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RE: acl injury in dogs

My dog Davey had a complete tear last year when he got out of the bath he shook and his left hind leg slipped out from under him. He did not yelp, just slightly limped away. I thought that he just pulled a muscle. That night he was in terrible pain, yelping everytime he moved, panting. I put him on aspirin and on rest for 4 weeks. He got much better but never fully healed. For peace of mind I made a vet appointment and was informed that Davey had ruptured his ACL and required surgery. I got a quote of $2500 and was sent on my way. I did a lot of research over the next week and did not think I could bring myself to put him through what sought to be a terrible, painful and long healing process surgery, WHICH did not guarantee that it would not happen again.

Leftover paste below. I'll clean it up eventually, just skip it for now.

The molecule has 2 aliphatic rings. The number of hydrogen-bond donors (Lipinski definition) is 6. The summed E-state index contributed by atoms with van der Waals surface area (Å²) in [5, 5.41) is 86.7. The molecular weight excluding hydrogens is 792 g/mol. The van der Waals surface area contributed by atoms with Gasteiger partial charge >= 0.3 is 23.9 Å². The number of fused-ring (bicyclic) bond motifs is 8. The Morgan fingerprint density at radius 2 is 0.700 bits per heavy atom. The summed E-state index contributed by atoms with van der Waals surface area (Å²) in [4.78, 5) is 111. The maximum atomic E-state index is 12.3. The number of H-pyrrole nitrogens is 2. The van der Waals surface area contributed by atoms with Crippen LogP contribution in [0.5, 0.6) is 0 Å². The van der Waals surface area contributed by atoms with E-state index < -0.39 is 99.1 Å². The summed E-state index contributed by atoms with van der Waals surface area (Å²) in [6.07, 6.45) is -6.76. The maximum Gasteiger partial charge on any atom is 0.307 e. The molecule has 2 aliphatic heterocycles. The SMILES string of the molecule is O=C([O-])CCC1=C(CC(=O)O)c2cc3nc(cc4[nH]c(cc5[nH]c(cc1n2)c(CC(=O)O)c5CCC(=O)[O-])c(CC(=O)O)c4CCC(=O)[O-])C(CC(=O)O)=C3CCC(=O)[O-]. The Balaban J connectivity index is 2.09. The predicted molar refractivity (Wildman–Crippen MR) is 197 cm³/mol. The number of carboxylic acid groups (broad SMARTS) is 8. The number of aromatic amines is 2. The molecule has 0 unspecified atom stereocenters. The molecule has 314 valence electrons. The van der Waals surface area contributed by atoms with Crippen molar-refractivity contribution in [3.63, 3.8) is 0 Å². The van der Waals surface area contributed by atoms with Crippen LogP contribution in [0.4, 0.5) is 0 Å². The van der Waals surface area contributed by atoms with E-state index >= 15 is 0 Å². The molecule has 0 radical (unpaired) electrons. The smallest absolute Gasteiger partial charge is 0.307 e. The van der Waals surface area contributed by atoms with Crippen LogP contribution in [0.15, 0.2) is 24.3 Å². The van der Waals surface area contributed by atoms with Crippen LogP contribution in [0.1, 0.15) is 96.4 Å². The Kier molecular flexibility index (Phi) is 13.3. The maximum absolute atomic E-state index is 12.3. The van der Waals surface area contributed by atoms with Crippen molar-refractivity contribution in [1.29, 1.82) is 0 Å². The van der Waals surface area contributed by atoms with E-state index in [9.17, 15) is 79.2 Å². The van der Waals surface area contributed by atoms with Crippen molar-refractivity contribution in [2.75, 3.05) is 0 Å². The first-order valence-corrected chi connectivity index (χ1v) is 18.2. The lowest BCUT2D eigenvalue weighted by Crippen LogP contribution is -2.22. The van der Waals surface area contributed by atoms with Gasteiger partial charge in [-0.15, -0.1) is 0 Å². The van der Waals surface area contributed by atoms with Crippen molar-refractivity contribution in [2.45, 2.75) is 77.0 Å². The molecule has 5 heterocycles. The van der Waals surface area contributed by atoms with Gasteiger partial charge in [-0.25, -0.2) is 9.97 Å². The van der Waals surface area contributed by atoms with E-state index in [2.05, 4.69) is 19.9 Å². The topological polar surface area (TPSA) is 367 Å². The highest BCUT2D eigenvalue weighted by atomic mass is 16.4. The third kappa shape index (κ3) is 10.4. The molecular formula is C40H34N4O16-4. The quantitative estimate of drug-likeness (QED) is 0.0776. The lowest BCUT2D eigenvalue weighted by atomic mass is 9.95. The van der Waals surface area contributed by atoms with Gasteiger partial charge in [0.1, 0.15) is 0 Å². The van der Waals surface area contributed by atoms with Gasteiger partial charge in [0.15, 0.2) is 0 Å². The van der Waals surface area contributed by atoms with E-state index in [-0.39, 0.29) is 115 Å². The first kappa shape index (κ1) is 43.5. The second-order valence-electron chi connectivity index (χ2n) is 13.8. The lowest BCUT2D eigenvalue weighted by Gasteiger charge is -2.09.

With a little more research I found WoundWear Inc. After speaking with Dr. Spatt I finally felt like we could get through this. He gave me positive information, incredible support all at which would not cost me an arm and a leg. Daveys brace was sent out immediately, it fit him perfect and I saw immediate results! 4 months later Davey could be a dog again, he was able to play with the other dogs, go swimming and go for walks. The joint was stablizing very well, all with the help of the A-Trace Dynamic Brace.